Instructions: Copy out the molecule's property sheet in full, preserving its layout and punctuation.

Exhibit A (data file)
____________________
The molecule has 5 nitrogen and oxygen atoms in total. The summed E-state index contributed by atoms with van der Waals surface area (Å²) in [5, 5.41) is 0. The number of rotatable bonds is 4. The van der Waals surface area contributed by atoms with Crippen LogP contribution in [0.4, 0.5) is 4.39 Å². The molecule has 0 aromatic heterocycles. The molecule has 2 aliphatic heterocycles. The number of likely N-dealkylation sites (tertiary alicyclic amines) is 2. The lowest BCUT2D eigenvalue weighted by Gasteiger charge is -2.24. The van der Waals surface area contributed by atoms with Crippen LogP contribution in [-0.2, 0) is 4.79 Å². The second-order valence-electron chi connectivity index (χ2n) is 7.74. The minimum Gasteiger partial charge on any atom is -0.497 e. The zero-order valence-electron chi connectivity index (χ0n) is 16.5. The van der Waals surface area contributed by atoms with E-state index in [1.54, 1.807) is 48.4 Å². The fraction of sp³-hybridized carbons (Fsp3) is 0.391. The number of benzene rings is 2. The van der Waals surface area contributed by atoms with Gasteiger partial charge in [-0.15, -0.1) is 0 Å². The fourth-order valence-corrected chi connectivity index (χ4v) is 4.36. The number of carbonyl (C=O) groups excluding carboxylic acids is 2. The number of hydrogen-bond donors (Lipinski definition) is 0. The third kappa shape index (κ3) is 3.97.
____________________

The molecule has 5 nitrogen and oxygen atoms in total. The summed E-state index contributed by atoms with van der Waals surface area (Å²) in [5, 5.41) is 0. The number of rotatable bonds is 4. The van der Waals surface area contributed by atoms with Crippen LogP contribution in [0.4, 0.5) is 4.39 Å². The molecule has 0 aromatic heterocycles. The molecule has 2 aliphatic heterocycles. The number of likely N-dealkylation sites (tertiary alicyclic amines) is 2. The lowest BCUT2D eigenvalue weighted by Gasteiger charge is -2.24. The van der Waals surface area contributed by atoms with Crippen LogP contribution in [-0.2, 0) is 4.79 Å². The second-order valence-electron chi connectivity index (χ2n) is 7.74. The minimum Gasteiger partial charge on any atom is -0.497 e. The zero-order valence-electron chi connectivity index (χ0n) is 16.5. The van der Waals surface area contributed by atoms with E-state index in [1.54, 1.807) is 48.4 Å². The fraction of sp³-hybridized carbons (Fsp3) is 0.391. The number of benzene rings is 2. The van der Waals surface area contributed by atoms with Gasteiger partial charge in [-0.15, -0.1) is 0 Å². The fourth-order valence-corrected chi connectivity index (χ4v) is 4.36. The number of carbonyl (C=O) groups excluding carboxylic acids is 2. The number of hydrogen-bond donors (Lipinski definition) is 0. The third kappa shape index (κ3) is 3.97.